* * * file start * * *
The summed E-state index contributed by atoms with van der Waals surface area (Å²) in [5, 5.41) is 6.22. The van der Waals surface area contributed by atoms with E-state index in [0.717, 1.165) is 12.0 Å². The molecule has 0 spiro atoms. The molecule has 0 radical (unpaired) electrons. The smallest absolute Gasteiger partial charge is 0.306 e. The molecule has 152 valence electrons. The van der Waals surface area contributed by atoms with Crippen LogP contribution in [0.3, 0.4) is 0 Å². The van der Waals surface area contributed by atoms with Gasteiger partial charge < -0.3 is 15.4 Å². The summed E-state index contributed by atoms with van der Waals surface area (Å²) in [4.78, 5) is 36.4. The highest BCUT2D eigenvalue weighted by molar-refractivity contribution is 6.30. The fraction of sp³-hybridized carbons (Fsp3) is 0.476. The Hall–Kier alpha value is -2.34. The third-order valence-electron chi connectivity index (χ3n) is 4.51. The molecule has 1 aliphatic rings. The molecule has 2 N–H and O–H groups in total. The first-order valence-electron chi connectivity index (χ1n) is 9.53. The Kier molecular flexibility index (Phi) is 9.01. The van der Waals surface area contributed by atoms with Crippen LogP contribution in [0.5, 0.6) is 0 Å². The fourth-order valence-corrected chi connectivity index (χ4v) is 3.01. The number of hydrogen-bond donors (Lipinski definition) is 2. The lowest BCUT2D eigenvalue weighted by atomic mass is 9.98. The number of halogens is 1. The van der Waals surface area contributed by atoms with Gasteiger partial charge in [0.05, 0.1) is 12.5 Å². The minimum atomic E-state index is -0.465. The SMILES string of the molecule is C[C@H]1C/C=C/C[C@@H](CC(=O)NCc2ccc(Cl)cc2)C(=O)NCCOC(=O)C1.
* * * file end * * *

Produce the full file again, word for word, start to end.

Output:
The summed E-state index contributed by atoms with van der Waals surface area (Å²) in [5, 5.41) is 6.22. The van der Waals surface area contributed by atoms with E-state index in [0.717, 1.165) is 12.0 Å². The molecule has 0 spiro atoms. The molecule has 0 radical (unpaired) electrons. The smallest absolute Gasteiger partial charge is 0.306 e. The molecule has 152 valence electrons. The van der Waals surface area contributed by atoms with Crippen LogP contribution in [0.3, 0.4) is 0 Å². The van der Waals surface area contributed by atoms with Gasteiger partial charge < -0.3 is 15.4 Å². The summed E-state index contributed by atoms with van der Waals surface area (Å²) in [4.78, 5) is 36.4. The highest BCUT2D eigenvalue weighted by molar-refractivity contribution is 6.30. The fraction of sp³-hybridized carbons (Fsp3) is 0.476. The Hall–Kier alpha value is -2.34. The third-order valence-electron chi connectivity index (χ3n) is 4.51. The molecule has 1 aliphatic rings. The molecule has 2 N–H and O–H groups in total. The first-order valence-electron chi connectivity index (χ1n) is 9.53. The Kier molecular flexibility index (Phi) is 9.01. The van der Waals surface area contributed by atoms with Crippen LogP contribution in [0.5, 0.6) is 0 Å². The fourth-order valence-corrected chi connectivity index (χ4v) is 3.01. The number of hydrogen-bond donors (Lipinski definition) is 2. The lowest BCUT2D eigenvalue weighted by atomic mass is 9.98. The number of halogens is 1. The van der Waals surface area contributed by atoms with Gasteiger partial charge in [0.05, 0.1) is 12.5 Å². The minimum atomic E-state index is -0.465. The SMILES string of the molecule is C[C@H]1C/C=C/C[C@@H](CC(=O)NCc2ccc(Cl)cc2)C(=O)NCCOC(=O)C1.